Academic journal article Africa

Whose uNkulunkulu?

Academic journal article Africa

Whose uNkulunkulu?

Article excerpt


UNkulunkulu was a term taken up by certain missionaries in Natal as synonymous with the Christian God. Though the idea of uNkulunkulu is now well entrenched in African as well as missionary Christian theology, historically the concept of uNkulunkulu, as the High God of all, is inaccurate. This paper will argue that there was actually a multiplicity of oNkulunkulu (plural of uNkulunkulu) in the early nineteenth century--including females. UNkulunkulu was simply a generic name for particular significant Zulu ancestors--family, chiefly or 'national'. The development of the concept of uNkulunkulu, as the High God of all, obscures important aspects of the relationship that formerly obtained between chiefs and their departed ancestors. The attainment of Zulu political ascendancy, which has so often been viewed in purely secular terms, had a critical religious dimension.


Whether there was a pre-contact concept of a Supreme Being, uNkulunkulu or God among nineteenth-century Zulu is probably one of the most intriguing questions concerning Zulu 'religion'. Many nineteenth- and early twentieth-century writers influenced by Christianity were interested in the possible existence among the Zulu, and other southern African groups in Natal, of an understanding of Creation, God (or a Supreme Being), Heaven and the hereafter. Many accounts noted that the Zulu appear to have a tradition of uNkulunkulu who sprang from a bed of reeds. Others simply talk of a notion, either conscious or latent, of a Supreme Being. Early European writers, both missionaries and laymen, took belief in God to be critical to determine the existence or absence of 'religion' among southern Africans. The interpretation or 'invention' of uNkulunkulu as God, however, is an example of white systems of understanding being grafted on to African systems that are not necessarily compatible, and it has undermined the importance of ancestors in Zulu religion and their role in the ideology of the Zulu state.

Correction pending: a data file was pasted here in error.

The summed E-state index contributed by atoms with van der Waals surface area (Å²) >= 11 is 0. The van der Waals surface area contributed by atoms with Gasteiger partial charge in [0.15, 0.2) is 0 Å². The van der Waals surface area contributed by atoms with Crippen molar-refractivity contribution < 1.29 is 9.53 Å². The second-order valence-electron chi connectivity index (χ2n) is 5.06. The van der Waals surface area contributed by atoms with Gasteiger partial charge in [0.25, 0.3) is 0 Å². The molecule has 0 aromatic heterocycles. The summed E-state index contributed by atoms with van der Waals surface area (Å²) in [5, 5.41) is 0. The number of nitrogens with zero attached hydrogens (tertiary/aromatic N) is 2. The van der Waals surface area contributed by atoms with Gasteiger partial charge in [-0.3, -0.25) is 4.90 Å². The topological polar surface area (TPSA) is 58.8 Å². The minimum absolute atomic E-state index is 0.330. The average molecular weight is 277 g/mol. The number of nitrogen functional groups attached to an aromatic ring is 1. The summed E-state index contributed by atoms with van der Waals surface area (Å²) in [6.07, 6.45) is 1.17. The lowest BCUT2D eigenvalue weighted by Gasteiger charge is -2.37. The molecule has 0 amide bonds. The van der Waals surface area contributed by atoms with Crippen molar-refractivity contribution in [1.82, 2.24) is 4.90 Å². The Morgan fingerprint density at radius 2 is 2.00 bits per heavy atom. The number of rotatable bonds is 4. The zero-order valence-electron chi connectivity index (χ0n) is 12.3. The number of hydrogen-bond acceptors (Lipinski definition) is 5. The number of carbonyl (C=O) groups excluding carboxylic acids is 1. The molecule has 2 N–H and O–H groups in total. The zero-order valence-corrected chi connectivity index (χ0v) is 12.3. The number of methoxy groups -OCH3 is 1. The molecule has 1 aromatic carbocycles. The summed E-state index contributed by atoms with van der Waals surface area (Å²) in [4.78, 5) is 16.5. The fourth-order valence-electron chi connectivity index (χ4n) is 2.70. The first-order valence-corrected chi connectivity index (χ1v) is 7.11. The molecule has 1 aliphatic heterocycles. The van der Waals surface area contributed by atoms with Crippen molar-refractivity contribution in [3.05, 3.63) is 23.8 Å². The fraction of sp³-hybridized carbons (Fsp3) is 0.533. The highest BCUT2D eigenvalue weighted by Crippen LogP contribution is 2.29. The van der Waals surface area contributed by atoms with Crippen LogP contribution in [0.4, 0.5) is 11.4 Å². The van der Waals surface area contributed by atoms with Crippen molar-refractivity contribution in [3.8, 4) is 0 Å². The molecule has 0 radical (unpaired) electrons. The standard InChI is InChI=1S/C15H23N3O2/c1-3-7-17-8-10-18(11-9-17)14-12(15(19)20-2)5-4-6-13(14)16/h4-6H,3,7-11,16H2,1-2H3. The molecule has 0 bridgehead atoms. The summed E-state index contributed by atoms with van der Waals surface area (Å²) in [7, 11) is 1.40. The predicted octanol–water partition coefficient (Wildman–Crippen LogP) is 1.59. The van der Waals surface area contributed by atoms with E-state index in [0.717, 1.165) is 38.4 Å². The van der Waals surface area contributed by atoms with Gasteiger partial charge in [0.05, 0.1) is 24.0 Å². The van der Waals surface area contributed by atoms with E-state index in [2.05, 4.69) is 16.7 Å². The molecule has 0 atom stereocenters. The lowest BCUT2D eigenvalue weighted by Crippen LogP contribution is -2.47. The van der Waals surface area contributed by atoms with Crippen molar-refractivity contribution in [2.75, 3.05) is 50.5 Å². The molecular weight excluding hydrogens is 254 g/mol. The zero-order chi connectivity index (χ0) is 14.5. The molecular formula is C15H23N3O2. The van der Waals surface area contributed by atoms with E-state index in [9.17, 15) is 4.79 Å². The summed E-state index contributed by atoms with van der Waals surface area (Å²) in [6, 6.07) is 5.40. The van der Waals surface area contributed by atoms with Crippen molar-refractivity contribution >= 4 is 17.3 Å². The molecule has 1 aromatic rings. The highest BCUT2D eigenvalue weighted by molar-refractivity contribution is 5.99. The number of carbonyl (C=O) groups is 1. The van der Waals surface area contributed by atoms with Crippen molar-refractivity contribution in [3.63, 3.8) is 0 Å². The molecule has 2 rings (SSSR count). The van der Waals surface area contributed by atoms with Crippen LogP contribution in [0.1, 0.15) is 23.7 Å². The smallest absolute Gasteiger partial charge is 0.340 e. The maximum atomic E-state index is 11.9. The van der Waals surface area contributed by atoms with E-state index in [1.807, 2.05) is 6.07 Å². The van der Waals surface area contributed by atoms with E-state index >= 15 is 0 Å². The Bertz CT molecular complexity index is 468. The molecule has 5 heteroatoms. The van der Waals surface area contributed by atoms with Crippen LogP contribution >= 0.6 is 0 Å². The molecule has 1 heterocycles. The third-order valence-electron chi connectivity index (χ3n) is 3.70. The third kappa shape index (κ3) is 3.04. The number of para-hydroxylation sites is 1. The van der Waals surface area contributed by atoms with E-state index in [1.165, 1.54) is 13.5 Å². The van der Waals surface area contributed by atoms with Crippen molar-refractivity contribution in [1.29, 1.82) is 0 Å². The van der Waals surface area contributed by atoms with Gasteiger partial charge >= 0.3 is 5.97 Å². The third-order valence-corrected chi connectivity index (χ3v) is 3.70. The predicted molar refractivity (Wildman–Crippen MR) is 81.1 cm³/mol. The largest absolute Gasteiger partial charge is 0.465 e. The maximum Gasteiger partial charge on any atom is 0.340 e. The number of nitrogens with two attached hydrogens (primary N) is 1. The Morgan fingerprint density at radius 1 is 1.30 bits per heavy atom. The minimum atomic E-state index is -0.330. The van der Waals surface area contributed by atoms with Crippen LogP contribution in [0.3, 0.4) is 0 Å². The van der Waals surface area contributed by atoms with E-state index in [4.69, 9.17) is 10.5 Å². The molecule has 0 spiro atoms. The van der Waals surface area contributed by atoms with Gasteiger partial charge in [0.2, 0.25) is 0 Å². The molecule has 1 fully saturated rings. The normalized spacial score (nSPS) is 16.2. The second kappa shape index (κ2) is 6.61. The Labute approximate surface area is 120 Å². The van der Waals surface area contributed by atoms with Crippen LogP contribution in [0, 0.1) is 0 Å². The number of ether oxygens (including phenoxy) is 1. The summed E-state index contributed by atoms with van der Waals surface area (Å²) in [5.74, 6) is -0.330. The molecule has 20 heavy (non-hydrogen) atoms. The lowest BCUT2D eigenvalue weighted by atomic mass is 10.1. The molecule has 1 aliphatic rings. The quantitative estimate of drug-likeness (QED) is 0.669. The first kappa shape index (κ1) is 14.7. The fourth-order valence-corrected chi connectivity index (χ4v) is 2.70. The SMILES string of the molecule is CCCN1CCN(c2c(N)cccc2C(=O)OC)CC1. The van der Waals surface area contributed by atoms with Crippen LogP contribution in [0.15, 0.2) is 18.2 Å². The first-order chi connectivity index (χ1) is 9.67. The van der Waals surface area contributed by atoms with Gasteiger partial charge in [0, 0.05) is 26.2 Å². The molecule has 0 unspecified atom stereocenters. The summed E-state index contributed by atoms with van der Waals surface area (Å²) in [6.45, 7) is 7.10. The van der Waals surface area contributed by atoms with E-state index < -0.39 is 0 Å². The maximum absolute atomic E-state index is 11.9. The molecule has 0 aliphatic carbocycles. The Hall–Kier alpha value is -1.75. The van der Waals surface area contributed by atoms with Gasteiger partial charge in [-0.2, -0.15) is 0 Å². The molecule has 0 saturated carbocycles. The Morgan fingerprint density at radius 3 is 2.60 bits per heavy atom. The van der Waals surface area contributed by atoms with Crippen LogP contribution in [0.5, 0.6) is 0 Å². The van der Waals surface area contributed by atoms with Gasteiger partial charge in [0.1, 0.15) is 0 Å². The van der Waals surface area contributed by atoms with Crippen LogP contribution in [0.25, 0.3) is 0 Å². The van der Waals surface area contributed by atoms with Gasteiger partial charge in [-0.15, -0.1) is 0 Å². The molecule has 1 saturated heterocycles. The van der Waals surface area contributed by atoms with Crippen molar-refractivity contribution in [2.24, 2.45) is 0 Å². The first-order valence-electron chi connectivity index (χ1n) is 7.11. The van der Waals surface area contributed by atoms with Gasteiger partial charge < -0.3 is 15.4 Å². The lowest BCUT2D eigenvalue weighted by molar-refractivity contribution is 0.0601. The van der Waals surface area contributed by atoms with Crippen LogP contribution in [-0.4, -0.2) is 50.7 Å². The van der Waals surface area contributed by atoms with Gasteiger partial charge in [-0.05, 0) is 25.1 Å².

The survivors of the Stavenisse shipwreck in the late seventeenth century reported that the 'natives' of Natal had no religion whatsoever (Bird [1888] 1965: 45). One of the earliest accounts comes from the traveller Nathaniel Isaacs ([1836] 1937: 248), who said that they had 'no idea of a deity, no knowledge of a future state [and] they cannot comprehend the mystery of creation'. Reverend Francis Owen, who began his missionary work among the Zulu in 1837, also remarked that they had not the faintest notion of a God (Owen 1926: 94) as did Adulphe Delegorgue, who hunted in the KwaZulu-Natal region in the 1830s and 1840s (Bird [1888] 1965: 485).

Slowly, however, a contrary view began to take root. (1) Captain Allen Gardiner and Reverend Joseph Shooter subscribed to the belief that there had been an historical decay of knowledge particularly relating to the notion of a powerful creator of all things, heaven and an afterlife or eternity. When Gardiner questioned the people in the mid-1830s about who made the sun, moon, mountains and rivers, they replied that it was the 'Incosi pezulu', but that they knew nothing more. From his conversation with Umkolwani of the Ngwane, he concluded that:

   every tradition had worn out; and they presented the awful
   spectacle of immortal beings without the knowledge or
   acknowledgment of a Creator ... Of a day of future retribution
   they had not the slightest idea, nor did they know anything of
   an evil spirit. [Gardiner (1836) 1966: 170-1]

Nonetheless, the enthusiastic Gardiner went on to identify 'Villenangi' (the 'First Appearer'), and 'Oukoolukoolu' (the 'Great-Great') and a secondary heavenly being known as 'Koolukoolwani'. Gardiner believed that even though most people knew little of 'Villenangi', contact with Europeans had resurrected their general understanding of a Supreme Being (Gardiner [1836] 1966: 178; Shooter [1857] 1969: 159-60). …

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